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When you’re already squeezing money out of every crevice that you can possibly think of, as any good capitalist venture does, and as shown by Major League Baseball’s onward march toward putting corporate logos on team uniforms, a delicate balancing act emerges between the value of collecting every last dollar and those pesky consumers who might be turned off when an entertainment product reaches an uncanny valley where it feels too much like an infomercial come to life.

Rare is the moment when we get to see the struggle laid bare, but it happened this week as plans were announced for a renovation of Dodger Stadium that could include naming rights, not to the stadium itself, but to the field.

As Bill Shaikin wrote for the Los Angeles Times, “The lure of national attention from next year’s All-Star game could prompt a corporate sponsor to pay up to put its name and logo on the field. … No deal appears imminent, but team president Stan Kasten said it is worth exploring whether a sponsor could find a beneficial deal when fans would simply continue to call the ballpark Dodger Stadium.”

Kasten is right on both counts. It is worth exploring for the Dodgers, because there’s money to be made, and also no fans would use the corporate name. The best parallel to be drawn is non-corporate, as Duke has played on Coach K Court since 2000, but obviously, anyone talking about the Blue Devils’ home refers to Cameron Indoor Stadium.

While a corporate name wouldn’t be on the lips of fans, a sponsorship would be duly noted with visible logos and awkward-at-first-but-eventually-routine drop-ins from play-by-play announcers, who already say things like “the Bigelow Tea broadcast booth” several times a game, or, when the Mets are at home at new Shea – er, Citi Field, “the Bob Murphy Radio Booth sponsored by Bigelow Tea.” Naming rights for the Dodger Stadium field might wind up being something like a super-deluxe ad, providing value even if no member of the general public ever speaks a company’s name – and in that case, bringing slightly less potential for eventual embarrassment like the case of Enron Field (do click that link, it’s an amazing piece of 2000 ephemera). In other words, we’re all itching to see Deutsche Bank Field at Dodger Stadium.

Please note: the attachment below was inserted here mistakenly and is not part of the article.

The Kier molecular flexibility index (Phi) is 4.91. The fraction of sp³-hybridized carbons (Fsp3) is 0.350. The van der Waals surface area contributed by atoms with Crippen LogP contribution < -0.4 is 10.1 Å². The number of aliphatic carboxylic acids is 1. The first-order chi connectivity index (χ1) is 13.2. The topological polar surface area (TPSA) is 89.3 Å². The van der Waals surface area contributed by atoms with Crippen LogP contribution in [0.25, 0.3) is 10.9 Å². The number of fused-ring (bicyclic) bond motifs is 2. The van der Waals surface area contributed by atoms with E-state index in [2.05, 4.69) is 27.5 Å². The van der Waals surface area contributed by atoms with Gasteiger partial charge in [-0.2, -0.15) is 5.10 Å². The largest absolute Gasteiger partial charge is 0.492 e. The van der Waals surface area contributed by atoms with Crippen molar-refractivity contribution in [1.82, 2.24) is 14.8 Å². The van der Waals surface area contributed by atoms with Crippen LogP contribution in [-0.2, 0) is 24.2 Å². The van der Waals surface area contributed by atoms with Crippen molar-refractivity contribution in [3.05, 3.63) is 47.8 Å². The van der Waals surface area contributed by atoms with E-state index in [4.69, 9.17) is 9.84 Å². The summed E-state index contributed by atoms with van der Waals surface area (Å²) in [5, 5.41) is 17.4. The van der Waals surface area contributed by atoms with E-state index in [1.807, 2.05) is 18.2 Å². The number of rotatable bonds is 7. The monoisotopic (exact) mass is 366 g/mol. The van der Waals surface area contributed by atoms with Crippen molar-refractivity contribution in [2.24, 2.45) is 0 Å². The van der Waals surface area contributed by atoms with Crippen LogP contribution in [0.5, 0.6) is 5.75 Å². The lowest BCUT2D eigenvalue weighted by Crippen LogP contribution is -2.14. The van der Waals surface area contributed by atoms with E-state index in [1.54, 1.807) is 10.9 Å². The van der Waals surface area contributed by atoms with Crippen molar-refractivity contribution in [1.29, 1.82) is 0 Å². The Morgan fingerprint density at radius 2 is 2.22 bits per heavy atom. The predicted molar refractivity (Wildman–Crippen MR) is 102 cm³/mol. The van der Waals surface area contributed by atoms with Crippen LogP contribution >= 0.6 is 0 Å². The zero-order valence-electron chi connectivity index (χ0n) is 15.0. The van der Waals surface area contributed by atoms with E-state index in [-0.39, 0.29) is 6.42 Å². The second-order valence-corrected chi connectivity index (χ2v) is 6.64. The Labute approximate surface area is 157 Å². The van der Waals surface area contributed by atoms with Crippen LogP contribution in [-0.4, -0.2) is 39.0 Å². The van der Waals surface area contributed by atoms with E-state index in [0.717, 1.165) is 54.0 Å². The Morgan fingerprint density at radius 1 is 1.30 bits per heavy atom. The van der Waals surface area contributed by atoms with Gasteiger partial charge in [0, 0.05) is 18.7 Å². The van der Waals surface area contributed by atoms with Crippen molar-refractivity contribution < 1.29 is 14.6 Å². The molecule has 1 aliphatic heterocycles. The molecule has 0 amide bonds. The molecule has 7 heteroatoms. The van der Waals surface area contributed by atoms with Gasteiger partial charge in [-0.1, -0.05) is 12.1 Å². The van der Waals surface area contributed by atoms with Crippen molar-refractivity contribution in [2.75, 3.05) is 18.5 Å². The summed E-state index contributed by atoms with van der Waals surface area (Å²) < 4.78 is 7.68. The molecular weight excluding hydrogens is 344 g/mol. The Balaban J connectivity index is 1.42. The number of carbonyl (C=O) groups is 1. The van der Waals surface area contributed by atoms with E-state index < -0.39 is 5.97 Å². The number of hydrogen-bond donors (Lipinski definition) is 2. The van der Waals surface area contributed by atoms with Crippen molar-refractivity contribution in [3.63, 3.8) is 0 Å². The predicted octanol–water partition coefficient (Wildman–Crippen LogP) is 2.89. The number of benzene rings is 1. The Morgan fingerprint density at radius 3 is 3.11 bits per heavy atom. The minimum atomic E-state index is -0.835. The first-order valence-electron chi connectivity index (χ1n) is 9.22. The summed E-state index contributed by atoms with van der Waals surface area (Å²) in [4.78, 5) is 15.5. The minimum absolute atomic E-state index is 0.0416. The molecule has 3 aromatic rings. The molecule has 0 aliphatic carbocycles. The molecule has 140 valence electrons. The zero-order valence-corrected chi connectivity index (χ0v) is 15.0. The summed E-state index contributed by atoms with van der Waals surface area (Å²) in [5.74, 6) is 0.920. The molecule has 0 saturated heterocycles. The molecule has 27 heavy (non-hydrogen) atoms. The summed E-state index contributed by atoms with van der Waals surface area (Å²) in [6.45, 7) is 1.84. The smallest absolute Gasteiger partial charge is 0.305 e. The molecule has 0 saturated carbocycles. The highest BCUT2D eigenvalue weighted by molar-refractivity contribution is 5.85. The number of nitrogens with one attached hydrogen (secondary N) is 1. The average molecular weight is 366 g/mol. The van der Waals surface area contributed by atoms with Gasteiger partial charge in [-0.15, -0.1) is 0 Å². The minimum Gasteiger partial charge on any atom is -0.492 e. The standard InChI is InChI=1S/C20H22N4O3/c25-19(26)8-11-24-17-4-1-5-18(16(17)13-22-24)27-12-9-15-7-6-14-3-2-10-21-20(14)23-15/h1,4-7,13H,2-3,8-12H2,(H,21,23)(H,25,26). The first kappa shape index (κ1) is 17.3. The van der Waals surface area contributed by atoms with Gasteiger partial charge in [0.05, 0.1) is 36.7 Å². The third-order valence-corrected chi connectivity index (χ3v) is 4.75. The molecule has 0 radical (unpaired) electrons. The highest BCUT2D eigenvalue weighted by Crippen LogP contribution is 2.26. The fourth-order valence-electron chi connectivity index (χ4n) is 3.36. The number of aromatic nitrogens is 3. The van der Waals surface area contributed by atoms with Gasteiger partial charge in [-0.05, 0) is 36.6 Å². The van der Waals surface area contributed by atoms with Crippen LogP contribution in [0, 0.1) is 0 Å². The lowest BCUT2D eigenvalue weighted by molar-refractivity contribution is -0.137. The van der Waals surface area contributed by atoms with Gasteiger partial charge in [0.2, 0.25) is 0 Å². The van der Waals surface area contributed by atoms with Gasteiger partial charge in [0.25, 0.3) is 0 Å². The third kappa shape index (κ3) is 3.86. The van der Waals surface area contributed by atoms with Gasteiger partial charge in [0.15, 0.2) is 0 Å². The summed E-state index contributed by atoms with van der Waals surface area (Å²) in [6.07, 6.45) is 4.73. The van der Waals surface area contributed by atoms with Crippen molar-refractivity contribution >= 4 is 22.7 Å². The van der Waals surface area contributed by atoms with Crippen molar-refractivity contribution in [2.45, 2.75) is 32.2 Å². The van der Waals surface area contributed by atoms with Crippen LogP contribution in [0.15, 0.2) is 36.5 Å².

If the Dodgers did sell the name of their playing field to Deutsche Bank, there would be inherent political ties to talking about it, not unlike the Ricketts-owned Chicago Cubs partnering with Sinclair on a regional sports network. And that would be tough to take for MLB rightsholder ESPN, who conducted a poll finding that its viewers don’t want politics getting in the way of their sports. On that point, and the precarious position of Dan Le Batard at the Worldwide Leader, former ESPNer Jemele Hill wrote brilliantly at The Atlantic about how -in this moment - it is impossible to separate politics and sports entirely.

But it’s not just this moment. The renovations to Dodger Stadium might be privately financed, but there’s plenty to be said about corporate taxes, infrastructure, labor relations, performative patriotism, and all sorts of issues that might not be on the tip of the tongue as Kenley Jansen throws a 3-2 pitch with the bases loaded in the ninth inning, but always should have a place to be discussed. That should include radio and television talk shows, like the ones hosted by Le Batard, and for ESPN to even act like it’s possible to completely avoid politics in sports by putting the question out there is to live in a totally different sort of uncanny valley than the one the Dodgers will scout in Chavez Ravine.



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